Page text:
Officials seemingly had more in common with those in the same age group, or more broadly, generation. Indeed, my research contends that the most significant determinant of Foreign Office officials’ attitudes towards European integration was a generational experience. The psychological impact of the Second World War decisively shaped the attitudes of the future officials who had witnessed it on the front line as soldiers or on the home front as adolescents. This generational attitude was not a narrow one. The majority of post-war Foreign Office recruits had seen service in the armed forces, either during the War itself or as part of their national service, and many had joined the department via the ‘reconstruction method’, which was specifically devised for young men who had had their university educations disrupted by the War. The Foreign Office also became much more open to the idea of European integration as the post-war generation climbed the career ladder to more senior positions. By the year of Britain’s accession, the department possessed a highly positive attitude towards the EEC. The new Permanent Under-Secretary in 1973, Thomas Brimelow, was an ardent Europeanist, as was Michael Palliser, his successor.
This study’s third main conclusion concerns when the Foreign Office developed a more positive attitude towards British membership of the EEC and the causes of this shift. It appears that Charles de Gaulle’s first veto in January 1963 was the most significant turning point for officials’ attitudes towards European integration in this period. Prior to the first application and over the course of the negotiations in 1961-3, the departmental line had been cautious and pessimistic. Senior officials had advocated an associative relationship with the EEC or complete alternatives in the form of EFTA. These ventures failed to garner much attention or support from the six member states of the EEC (France, West Germany, Italy, Belgium, Luxembourg and the Netherlands) and the United States. When the Foreign Office began to consider an application for membership in 1960-1, the overarching attitude was largely unchanged. Correspondence between senior officials still argued in favour of a ‘halfway house’ approach which suggested that Britain join Euratom and the European Coal and Steel Community (ECSC), but not the EEC. Anglo-American relations was still considered to be the top priority in Britain’s foreign policy strategy. However, once it became clear that the United States expected Britain to participate as a full member of the EEC and that further exclusion would result in them looking towards the Six as their principal Cold War partners, senior officials begrudgingly accepted the necessity of an application. The first application was therefore exceptionally conservative and not launched in a spirit of enthusiasm for European integration. It was ‘a conditional and tentative venture, creeping in a state of high suspicion towards this moment of historic destiny, declining to make a commitment until the Europeans had shown what ground they were prepared to surrender.’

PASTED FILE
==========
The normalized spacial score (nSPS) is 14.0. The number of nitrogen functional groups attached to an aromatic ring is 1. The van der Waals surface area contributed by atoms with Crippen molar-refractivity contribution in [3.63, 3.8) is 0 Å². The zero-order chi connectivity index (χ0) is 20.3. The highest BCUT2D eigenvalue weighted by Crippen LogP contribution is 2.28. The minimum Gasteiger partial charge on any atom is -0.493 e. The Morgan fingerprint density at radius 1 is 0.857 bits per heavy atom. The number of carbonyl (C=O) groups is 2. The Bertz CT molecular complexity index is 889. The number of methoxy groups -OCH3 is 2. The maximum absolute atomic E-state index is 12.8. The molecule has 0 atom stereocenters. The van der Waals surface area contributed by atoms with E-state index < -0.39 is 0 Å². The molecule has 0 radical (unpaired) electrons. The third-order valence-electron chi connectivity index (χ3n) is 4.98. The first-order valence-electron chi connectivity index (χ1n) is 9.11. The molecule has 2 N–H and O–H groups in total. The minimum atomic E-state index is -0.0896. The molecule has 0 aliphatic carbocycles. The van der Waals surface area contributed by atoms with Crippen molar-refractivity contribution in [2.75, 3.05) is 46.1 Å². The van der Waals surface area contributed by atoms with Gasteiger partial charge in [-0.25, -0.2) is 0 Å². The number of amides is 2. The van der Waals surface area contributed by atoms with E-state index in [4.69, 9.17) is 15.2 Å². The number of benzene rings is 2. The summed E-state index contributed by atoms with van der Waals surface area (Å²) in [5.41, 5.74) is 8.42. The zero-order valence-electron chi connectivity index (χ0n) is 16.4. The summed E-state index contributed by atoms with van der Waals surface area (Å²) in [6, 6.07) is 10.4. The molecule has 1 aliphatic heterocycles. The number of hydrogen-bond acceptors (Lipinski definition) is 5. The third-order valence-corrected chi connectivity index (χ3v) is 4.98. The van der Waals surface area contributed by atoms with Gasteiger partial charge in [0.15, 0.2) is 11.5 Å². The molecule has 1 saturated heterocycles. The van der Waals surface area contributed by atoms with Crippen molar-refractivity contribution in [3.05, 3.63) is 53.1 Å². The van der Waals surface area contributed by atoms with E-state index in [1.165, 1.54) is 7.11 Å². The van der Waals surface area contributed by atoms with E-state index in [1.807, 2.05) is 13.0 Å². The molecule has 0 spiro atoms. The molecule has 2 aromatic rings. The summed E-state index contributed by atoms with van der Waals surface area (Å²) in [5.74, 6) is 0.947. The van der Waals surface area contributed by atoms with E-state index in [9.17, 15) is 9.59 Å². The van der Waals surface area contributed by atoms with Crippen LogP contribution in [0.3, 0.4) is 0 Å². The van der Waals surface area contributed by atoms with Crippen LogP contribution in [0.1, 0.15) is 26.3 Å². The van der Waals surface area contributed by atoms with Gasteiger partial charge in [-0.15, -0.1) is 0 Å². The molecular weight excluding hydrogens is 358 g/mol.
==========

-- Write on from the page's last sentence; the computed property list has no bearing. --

After de Gaulle’s first veto, the language and tone adopted by officials in their correspondence changed dramatically. The humiliating failure of the first application caused a permanent psychological shift which changed Foreign Office attitudes towards European integration irreversibly. There was a realization that Britain could not shape the EEC to fit its own interests, and that long-term exclusion from the club would be detrimental to British international influence. In the words of Con O’Neill, the department’s leading pro-marketeer in the 1960s: ‘the possible political disadvantages of…staying outside the Communities are the most powerful argument for…coming in’. The new orthodoxy accepted by the majority of officials was that Britain simply had no alternative means of preserving her status as a world power. The Foreign Office’s reassessments of European integration policy in 1963-4 all reached the conclusion that Britain should try and influence the EEC’s future developments to make them more compatible with British interests, thereby facilitating an eventual accession to the Community. British membership of the EEC became the top foreign policy priority of the day, and this was reflected in Foreign Office attitudes.